Guo, World-Renowned Nanobiotechnology Expert, to Join Faculty at UK
LEXINGTON, Ky. (Aug. 17, 2011) — The University of Kentucky announced today that Peixuan Guo, director of the National Cancer Institute Cancer Nanotechnology Platform Partnerships Program at the University of Cincinnati and considered one of the top three nanobiotechnology experts in the world, will join the university in the fall, bringing the national program with him.
Nanotechnology is the development and engineering of devices so small that they are measured on a nanometer scale. Nanoscale devices can work as parts of body organs, tissues, and drug carriers to interact with biomolecules on both the surface and inside cells. Because they have access to so many areas of the body, they have the potential to detect diseases and deliver treatments in newer and more effective ways.
For the past four years, Guo has also been the director of a National Institutes of Health (NIH) Nanomedicine Development Center, one of only eight such centers in the country. His center includes labs at the University of California Davis, University of Illinois at Urbana-Champaign, Purdue University, University of Southern Mississippi, Beckman Institute, and University of Cincinnati, as well as other labs of affiliate members at North Carolina State University, Indiana University School of Medicine, Northwestern University, and Duke University. Members of his lab, including four research faculty members, five postdoctoral fellows, and 13 graduate students, will join Guo at UK.
He will serve as a professor in the College of Pharmacy's Department of Pharmaceutical Sciences and will hold the William S. Farish Fund Endowed Chair in Nanobiotechnology for the UK Markey Cancer Center.
Guo will come to UK from the University of Cincinnati, where he serves as the Dane and Mary Louise Miller Endowed Chair in Biomedical Engineering and a professor of molecular virology. Guo's lab has been continuously supported by grants from the National Institutes of Health (NIH), the National Science Foundation (NSF), and the Department of Defense. He currently has five active and two pending grants. Upon arrival to UK, Guo will bring more than $10 million in research funding.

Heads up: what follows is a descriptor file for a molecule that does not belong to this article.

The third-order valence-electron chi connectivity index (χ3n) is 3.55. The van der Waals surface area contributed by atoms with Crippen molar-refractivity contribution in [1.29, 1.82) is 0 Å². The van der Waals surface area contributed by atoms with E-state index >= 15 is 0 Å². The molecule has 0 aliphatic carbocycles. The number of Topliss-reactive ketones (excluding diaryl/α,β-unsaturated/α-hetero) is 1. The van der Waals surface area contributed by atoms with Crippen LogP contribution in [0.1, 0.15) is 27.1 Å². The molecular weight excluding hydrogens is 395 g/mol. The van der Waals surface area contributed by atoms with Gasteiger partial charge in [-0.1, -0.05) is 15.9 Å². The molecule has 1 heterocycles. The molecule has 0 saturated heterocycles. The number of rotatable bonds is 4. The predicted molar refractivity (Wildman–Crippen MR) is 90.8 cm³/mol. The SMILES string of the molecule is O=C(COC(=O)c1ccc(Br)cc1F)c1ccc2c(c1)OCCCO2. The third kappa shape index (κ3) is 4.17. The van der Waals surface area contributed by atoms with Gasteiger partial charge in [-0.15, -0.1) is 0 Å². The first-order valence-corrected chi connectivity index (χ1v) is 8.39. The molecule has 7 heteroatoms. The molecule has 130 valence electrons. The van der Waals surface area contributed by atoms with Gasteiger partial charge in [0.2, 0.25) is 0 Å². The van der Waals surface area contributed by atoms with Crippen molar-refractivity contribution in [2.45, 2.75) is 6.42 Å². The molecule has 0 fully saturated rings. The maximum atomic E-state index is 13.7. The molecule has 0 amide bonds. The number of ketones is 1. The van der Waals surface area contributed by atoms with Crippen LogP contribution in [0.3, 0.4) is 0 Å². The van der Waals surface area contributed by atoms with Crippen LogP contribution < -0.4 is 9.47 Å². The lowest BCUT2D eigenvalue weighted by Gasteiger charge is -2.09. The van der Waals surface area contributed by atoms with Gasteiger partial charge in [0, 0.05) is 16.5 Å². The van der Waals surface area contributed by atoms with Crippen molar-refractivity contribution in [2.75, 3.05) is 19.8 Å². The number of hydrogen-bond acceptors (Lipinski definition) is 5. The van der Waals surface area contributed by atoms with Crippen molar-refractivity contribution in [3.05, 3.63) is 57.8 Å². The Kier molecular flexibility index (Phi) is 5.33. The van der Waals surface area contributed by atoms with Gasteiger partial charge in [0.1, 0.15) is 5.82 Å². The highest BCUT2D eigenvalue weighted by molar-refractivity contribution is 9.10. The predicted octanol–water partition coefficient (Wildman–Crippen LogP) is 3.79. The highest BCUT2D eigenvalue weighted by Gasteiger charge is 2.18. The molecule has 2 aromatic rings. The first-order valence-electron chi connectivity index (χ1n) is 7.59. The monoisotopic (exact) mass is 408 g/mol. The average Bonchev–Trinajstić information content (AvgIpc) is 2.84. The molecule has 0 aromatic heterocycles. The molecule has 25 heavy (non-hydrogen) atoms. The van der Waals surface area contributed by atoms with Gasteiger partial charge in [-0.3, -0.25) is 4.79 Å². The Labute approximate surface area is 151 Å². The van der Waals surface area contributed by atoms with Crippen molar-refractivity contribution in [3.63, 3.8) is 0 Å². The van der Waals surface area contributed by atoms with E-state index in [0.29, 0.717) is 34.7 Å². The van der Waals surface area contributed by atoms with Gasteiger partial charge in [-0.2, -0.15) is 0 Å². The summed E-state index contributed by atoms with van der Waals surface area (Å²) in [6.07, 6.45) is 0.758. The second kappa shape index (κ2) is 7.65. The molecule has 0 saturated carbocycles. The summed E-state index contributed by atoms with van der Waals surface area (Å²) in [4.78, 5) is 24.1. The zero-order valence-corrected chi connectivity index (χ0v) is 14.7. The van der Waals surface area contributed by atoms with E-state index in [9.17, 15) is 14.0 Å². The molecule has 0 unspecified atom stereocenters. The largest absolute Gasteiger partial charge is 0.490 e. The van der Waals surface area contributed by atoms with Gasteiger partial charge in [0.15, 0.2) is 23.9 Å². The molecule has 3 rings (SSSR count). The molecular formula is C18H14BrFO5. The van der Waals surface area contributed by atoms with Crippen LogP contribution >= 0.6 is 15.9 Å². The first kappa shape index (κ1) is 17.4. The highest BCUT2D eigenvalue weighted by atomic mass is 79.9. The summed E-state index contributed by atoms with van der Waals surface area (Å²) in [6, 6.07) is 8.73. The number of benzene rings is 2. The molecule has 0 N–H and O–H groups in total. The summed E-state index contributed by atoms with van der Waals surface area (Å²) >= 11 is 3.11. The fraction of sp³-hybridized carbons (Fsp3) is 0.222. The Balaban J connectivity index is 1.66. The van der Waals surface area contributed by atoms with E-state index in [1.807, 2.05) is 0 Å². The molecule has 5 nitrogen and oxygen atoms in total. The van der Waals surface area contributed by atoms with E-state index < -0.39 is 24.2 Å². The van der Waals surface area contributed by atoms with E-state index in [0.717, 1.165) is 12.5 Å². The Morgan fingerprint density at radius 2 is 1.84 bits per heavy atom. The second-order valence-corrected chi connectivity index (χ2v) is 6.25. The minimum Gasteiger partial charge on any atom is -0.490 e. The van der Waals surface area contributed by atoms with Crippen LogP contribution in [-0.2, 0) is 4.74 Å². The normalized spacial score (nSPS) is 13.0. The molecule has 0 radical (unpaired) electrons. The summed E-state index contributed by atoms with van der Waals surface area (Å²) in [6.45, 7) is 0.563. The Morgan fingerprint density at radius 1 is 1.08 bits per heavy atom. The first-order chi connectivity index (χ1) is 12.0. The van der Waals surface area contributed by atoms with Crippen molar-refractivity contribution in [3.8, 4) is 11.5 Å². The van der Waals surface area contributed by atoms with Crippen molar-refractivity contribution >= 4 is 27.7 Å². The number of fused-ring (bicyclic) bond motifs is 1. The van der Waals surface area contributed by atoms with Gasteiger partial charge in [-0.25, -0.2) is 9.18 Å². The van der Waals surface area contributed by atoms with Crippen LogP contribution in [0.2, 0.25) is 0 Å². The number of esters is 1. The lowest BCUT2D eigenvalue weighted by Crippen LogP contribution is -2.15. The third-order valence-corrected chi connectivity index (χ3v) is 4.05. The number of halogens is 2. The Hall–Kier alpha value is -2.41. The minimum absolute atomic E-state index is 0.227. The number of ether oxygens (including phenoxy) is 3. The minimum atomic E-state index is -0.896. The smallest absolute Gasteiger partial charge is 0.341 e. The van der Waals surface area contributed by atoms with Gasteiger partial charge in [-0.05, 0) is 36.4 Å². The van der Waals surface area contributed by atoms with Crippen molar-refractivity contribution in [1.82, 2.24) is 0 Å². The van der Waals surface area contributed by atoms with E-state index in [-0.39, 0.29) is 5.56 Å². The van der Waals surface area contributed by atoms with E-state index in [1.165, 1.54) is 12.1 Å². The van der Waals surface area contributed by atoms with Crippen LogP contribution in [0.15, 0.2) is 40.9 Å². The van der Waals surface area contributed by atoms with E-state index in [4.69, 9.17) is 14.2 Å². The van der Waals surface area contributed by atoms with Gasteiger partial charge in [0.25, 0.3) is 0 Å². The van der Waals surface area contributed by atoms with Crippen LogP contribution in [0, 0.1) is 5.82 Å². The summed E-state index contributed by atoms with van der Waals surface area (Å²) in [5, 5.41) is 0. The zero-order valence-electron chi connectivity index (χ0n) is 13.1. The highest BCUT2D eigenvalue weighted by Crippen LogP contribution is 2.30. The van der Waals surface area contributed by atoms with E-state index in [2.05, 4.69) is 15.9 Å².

Guo will strengthen collaborations between the College of Pharmacy and the Markey Cancer Center, thanks to a nanotechnology cancer program grant that he received from the National Cancer Institute last year. This grant – combined with other experts on UK’s campus in cancer, pharmacy and engineering – places UK among the nation’s leaders in cancer nanotechnology, providing UK the ability to deliver novel cancer therapeutics and advanced diagnostic capabilities.
Guo is also a high-tech entrepreneur and is the founder of two biotechnology companies including Kylin Therapeutics, Inc.
At UK, Guo will focus much of his work on the use of ribonucleic acid (RNA) nanoparticles and a viral nano-motor to fight cancer, viral infections and genetic diseases. He is well-known for his pioneering work of constructing RNA nanoparticles as drug carriers.
“The College of Pharmacy is excited to partner with the Markey Cancer Center to bring Dr. Guo to the Commonwealth,” said Timothy S. Tracy, dean of the UK College of Pharmacy. “Dr. Guo is one of the very top nanotech researchers in the world. He and his research team will help enhance our reputation as one of the nation’s top colleges of pharmacies, while helping us build our collaborative efforts with Dr. Evers and other researchers across UK’s biomedical community.”